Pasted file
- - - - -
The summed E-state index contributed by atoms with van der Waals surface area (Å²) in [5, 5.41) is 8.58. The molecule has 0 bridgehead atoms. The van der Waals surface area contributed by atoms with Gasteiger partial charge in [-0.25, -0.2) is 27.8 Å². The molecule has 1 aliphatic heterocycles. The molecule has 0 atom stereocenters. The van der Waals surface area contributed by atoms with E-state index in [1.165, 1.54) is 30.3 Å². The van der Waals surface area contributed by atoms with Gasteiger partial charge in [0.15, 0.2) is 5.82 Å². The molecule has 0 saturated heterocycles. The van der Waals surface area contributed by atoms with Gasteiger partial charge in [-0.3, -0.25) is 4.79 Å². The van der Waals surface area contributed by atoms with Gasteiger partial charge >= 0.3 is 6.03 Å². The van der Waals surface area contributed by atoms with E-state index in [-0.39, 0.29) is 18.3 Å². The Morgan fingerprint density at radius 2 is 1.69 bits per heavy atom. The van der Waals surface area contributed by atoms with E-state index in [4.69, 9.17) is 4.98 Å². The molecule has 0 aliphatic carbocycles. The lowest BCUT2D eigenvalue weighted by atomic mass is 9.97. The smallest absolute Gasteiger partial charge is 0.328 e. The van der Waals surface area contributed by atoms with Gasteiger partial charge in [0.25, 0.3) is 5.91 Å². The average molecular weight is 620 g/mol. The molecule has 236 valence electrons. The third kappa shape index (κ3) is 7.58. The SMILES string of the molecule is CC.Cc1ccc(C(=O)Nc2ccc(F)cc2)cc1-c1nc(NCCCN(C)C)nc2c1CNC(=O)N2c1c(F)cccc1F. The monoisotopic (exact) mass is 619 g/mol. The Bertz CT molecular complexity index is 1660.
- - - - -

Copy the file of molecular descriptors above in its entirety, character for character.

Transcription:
The summed E-state index contributed by atoms with van der Waals surface area (Å²) in [5, 5.41) is 8.58. The molecule has 0 bridgehead atoms. The van der Waals surface area contributed by atoms with Gasteiger partial charge in [-0.25, -0.2) is 27.8 Å². The molecule has 1 aliphatic heterocycles. The molecule has 0 atom stereocenters. The van der Waals surface area contributed by atoms with E-state index in [1.165, 1.54) is 30.3 Å². The van der Waals surface area contributed by atoms with Gasteiger partial charge in [0.15, 0.2) is 5.82 Å². The molecule has 0 saturated heterocycles. The van der Waals surface area contributed by atoms with Gasteiger partial charge in [-0.3, -0.25) is 4.79 Å². The van der Waals surface area contributed by atoms with Gasteiger partial charge >= 0.3 is 6.03 Å². The van der Waals surface area contributed by atoms with E-state index in [-0.39, 0.29) is 18.3 Å². The Morgan fingerprint density at radius 2 is 1.69 bits per heavy atom. The van der Waals surface area contributed by atoms with E-state index in [4.69, 9.17) is 4.98 Å². The molecule has 0 aliphatic carbocycles. The lowest BCUT2D eigenvalue weighted by atomic mass is 9.97. The smallest absolute Gasteiger partial charge is 0.328 e. The van der Waals surface area contributed by atoms with Gasteiger partial charge in [0.25, 0.3) is 5.91 Å². The average molecular weight is 620 g/mol. The molecule has 236 valence electrons. The third kappa shape index (κ3) is 7.58. The SMILES string of the molecule is CC.Cc1ccc(C(=O)Nc2ccc(F)cc2)cc1-c1nc(NCCCN(C)C)nc2c1CNC(=O)N2c1c(F)cccc1F. The monoisotopic (exact) mass is 619 g/mol. The Bertz CT molecular complexity index is 1660.